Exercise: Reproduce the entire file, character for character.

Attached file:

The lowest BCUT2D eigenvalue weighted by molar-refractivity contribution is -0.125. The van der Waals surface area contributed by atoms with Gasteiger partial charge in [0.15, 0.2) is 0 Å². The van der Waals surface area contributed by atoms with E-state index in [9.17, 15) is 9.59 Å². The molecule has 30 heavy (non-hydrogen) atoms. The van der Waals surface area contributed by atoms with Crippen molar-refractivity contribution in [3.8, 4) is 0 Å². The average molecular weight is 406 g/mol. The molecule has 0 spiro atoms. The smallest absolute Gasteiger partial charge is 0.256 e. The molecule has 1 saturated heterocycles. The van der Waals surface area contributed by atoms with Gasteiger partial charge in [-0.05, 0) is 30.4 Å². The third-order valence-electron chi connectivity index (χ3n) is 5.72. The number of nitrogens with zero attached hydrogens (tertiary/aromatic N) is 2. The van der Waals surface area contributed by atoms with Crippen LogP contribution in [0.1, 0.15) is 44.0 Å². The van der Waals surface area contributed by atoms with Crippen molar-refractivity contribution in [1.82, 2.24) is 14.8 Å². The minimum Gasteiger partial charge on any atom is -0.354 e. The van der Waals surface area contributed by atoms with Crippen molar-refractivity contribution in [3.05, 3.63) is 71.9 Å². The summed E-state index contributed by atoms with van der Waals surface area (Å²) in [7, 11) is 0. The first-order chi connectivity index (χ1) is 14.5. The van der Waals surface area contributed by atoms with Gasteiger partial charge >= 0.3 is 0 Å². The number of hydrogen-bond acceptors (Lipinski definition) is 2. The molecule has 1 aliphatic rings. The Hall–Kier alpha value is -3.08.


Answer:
The lowest BCUT2D eigenvalue weighted by molar-refractivity contribution is -0.125. The van der Waals surface area contributed by atoms with Gasteiger partial charge in [0.15, 0.2) is 0 Å². The van der Waals surface area contributed by atoms with E-state index in [9.17, 15) is 9.59 Å². The molecule has 30 heavy (non-hydrogen) atoms. The van der Waals surface area contributed by atoms with Crippen molar-refractivity contribution in [3.8, 4) is 0 Å². The average molecular weight is 406 g/mol. The molecule has 0 spiro atoms. The smallest absolute Gasteiger partial charge is 0.256 e. The molecule has 1 saturated heterocycles. The van der Waals surface area contributed by atoms with Gasteiger partial charge in [-0.05, 0) is 30.4 Å². The third-order valence-electron chi connectivity index (χ3n) is 5.72. The number of nitrogens with zero attached hydrogens (tertiary/aromatic N) is 2. The van der Waals surface area contributed by atoms with Crippen LogP contribution in [0.1, 0.15) is 44.0 Å². The van der Waals surface area contributed by atoms with Crippen molar-refractivity contribution in [1.82, 2.24) is 14.8 Å². The minimum Gasteiger partial charge on any atom is -0.354 e. The van der Waals surface area contributed by atoms with Crippen molar-refractivity contribution in [3.05, 3.63) is 71.9 Å². The summed E-state index contributed by atoms with van der Waals surface area (Å²) in [7, 11) is 0. The first-order chi connectivity index (χ1) is 14.5. The van der Waals surface area contributed by atoms with Gasteiger partial charge >= 0.3 is 0 Å². The number of hydrogen-bond acceptors (Lipinski definition) is 2. The molecule has 1 aliphatic rings. The Hall–Kier alpha value is -3.08.